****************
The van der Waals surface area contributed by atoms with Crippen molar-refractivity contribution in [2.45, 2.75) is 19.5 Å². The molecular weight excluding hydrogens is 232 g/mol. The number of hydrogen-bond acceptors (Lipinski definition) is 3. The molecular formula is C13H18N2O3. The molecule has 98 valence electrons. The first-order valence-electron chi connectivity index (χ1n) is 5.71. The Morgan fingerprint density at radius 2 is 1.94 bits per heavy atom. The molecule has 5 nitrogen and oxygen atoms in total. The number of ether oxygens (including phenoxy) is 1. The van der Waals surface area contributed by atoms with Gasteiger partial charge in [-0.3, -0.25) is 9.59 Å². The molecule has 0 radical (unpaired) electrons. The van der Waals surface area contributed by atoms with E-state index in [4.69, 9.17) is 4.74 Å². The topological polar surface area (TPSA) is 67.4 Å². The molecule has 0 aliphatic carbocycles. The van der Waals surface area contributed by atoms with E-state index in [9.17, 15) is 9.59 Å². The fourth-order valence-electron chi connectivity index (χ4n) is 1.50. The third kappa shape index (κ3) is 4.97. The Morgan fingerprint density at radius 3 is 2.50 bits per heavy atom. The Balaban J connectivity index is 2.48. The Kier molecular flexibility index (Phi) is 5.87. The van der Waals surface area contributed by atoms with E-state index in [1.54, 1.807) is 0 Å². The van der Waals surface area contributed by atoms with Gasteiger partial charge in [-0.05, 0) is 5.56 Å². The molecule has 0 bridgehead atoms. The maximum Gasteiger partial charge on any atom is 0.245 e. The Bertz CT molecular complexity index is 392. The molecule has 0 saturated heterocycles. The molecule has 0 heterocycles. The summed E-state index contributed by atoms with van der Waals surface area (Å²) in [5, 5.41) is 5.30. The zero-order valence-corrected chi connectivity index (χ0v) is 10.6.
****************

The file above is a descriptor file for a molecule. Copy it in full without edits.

The van der Waals surface area contributed by atoms with Crippen molar-refractivity contribution in [2.45, 2.75) is 19.5 Å². The molecular weight excluding hydrogens is 232 g/mol. The number of hydrogen-bond acceptors (Lipinski definition) is 3. The molecular formula is C13H18N2O3. The molecule has 98 valence electrons. The first-order valence-electron chi connectivity index (χ1n) is 5.71. The Morgan fingerprint density at radius 2 is 1.94 bits per heavy atom. The molecule has 5 nitrogen and oxygen atoms in total. The number of ether oxygens (including phenoxy) is 1. The van der Waals surface area contributed by atoms with Gasteiger partial charge in [-0.3, -0.25) is 9.59 Å². The molecule has 0 radical (unpaired) electrons. The van der Waals surface area contributed by atoms with E-state index in [4.69, 9.17) is 4.74 Å². The topological polar surface area (TPSA) is 67.4 Å². The molecule has 0 aliphatic carbocycles. The van der Waals surface area contributed by atoms with E-state index in [9.17, 15) is 9.59 Å². The fourth-order valence-electron chi connectivity index (χ4n) is 1.50. The third kappa shape index (κ3) is 4.97. The Morgan fingerprint density at radius 3 is 2.50 bits per heavy atom. The Balaban J connectivity index is 2.48. The Kier molecular flexibility index (Phi) is 5.87. The van der Waals surface area contributed by atoms with E-state index in [1.54, 1.807) is 0 Å². The van der Waals surface area contributed by atoms with Gasteiger partial charge in [-0.05, 0) is 5.56 Å². The molecule has 0 bridgehead atoms. The maximum Gasteiger partial charge on any atom is 0.245 e. The Bertz CT molecular complexity index is 392. The molecule has 0 saturated heterocycles. The molecule has 0 heterocycles. The summed E-state index contributed by atoms with van der Waals surface area (Å²) in [5, 5.41) is 5.30. The zero-order valence-corrected chi connectivity index (χ0v) is 10.6.